The most ideological members of Congress shared news stories on their Facebook pages more than twice as often as moderate legislators between Jan. 2, 2015, and July 20, 2017, according to a new Pew Research Center study that examined all official Facebook posts created by members of Congress in this period. The analysis included links […]
A global median of 75% want their news media to be unbiased when covering political issues, yet many say the news media do a poor job of reporting on political issues fairly.
Explore the data on how publics across 38 countries think their news media are doing on issues like reporting the news accurately.
People in 38 countries were asked how often they use the internet – as well as how often they use social networking sites like Facebook, Twitter and other sites – to get news. Specifically, they were asked whether they did each activity several times a day, once a day, several times a week, once a […]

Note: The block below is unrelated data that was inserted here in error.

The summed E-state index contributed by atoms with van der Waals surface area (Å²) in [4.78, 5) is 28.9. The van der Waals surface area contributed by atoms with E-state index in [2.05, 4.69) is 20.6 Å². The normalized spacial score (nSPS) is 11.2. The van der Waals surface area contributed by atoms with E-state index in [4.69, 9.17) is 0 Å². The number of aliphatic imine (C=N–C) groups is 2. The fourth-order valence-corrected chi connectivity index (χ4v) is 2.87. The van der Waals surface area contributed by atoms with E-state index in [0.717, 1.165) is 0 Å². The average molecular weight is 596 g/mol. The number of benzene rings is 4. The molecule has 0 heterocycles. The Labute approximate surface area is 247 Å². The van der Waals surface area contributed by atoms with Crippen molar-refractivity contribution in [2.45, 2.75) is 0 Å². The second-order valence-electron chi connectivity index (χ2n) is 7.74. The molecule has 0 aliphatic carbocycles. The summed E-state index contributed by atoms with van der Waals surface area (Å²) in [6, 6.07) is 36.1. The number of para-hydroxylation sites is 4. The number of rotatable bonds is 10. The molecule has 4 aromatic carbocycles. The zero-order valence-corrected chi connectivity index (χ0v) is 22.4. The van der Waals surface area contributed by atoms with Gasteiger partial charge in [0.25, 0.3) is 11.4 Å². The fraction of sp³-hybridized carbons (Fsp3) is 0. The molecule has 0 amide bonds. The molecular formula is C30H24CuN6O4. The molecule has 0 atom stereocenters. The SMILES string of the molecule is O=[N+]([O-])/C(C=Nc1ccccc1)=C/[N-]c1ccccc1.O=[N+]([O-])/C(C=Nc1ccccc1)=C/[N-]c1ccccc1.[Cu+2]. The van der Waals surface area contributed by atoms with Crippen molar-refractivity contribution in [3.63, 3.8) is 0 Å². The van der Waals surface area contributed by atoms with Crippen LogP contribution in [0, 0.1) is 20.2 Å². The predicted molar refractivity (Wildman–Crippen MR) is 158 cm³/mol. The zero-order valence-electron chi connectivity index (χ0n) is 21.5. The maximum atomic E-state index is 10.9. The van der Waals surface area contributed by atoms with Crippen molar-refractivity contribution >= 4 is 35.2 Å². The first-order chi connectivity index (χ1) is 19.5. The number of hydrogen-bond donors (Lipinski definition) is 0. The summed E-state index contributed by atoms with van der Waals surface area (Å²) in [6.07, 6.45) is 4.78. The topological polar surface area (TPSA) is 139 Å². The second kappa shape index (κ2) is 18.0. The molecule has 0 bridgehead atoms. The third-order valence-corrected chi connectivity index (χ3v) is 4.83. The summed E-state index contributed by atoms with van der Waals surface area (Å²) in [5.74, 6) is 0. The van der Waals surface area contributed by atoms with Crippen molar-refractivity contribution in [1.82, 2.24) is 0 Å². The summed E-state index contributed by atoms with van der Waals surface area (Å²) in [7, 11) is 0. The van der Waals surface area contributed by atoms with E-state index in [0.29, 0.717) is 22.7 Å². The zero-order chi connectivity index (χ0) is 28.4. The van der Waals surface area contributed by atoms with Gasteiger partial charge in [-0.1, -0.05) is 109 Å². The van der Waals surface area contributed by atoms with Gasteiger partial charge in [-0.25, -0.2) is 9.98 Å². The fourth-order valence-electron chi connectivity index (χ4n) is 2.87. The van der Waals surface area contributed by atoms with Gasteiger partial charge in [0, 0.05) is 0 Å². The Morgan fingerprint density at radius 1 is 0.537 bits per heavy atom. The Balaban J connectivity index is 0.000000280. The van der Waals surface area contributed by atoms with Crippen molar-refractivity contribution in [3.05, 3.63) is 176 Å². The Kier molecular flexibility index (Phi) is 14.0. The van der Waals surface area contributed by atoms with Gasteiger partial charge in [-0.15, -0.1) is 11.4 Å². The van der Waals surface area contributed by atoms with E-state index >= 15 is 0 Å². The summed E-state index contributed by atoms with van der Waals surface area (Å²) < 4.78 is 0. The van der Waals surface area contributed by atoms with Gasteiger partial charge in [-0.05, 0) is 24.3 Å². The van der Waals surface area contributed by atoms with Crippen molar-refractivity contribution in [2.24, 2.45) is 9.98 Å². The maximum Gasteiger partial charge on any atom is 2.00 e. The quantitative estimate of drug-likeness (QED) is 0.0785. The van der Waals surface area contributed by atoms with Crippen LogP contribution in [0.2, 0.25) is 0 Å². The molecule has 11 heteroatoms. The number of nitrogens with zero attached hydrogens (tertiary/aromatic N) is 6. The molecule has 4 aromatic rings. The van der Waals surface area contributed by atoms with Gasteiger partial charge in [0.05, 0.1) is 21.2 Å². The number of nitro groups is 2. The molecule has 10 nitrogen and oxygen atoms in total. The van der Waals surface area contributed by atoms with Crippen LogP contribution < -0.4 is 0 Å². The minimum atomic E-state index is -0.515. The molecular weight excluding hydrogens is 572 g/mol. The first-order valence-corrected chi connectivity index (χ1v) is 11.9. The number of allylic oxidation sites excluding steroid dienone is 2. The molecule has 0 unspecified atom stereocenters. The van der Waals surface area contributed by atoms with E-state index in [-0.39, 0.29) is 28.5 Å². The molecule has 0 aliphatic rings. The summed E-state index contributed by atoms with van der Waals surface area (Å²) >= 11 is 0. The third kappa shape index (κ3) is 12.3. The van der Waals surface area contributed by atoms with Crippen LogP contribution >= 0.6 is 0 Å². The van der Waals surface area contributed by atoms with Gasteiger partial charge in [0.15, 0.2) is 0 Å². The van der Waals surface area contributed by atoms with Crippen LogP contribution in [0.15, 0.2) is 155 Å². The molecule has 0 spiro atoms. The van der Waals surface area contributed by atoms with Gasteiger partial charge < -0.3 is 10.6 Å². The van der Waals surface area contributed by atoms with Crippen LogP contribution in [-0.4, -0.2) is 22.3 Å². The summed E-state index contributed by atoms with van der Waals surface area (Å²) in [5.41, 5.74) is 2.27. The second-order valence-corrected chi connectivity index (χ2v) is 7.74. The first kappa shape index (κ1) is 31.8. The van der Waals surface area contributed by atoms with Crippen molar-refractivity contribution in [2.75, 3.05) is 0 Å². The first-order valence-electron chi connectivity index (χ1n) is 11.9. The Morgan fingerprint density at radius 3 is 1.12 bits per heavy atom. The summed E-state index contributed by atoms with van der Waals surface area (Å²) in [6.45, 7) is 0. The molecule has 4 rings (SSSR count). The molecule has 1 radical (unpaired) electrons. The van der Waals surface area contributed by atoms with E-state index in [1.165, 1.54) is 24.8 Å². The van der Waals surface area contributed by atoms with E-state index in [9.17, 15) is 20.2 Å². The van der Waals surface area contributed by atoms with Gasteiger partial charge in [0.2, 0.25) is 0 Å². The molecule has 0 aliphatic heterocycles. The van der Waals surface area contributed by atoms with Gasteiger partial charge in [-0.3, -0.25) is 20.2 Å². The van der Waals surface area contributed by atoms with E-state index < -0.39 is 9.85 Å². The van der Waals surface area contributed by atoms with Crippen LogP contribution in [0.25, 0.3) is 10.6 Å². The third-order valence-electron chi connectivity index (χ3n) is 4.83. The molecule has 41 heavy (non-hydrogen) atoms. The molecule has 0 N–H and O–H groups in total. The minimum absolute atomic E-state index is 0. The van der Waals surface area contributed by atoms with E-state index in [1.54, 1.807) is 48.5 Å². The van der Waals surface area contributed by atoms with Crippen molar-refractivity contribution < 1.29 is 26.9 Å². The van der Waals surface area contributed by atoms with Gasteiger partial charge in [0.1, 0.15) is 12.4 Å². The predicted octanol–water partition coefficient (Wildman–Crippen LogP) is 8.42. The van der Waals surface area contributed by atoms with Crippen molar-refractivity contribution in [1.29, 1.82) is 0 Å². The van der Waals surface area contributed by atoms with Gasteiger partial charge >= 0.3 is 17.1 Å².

On a typical weekday, three-quarters of U.S. Latinos get their news from internet sources, nearly equal to the share who do so from television, according to a 2016 survey of Latino adults by Pew Research Center.
Just 50% of U.S. adults now get news regularly from television, down from 57% a year prior in early 2016.
Political divides in the American news landscape do not end with Americans’ preferences for different news sources; rather, they extend to how members of the U.S. Congress communicate with constituents in the digital age.
About a quarter of all U.S. adults get news from two or more social media sites, up from 15% in 2013 and 18% in 2016.
News stories about the beginning of Trump administration’s presidency that included one of his tweets were more likely to have an overall negative assessment.
Read 10 key findings from recent Pew Research Center reports about today’s digital news media landscape.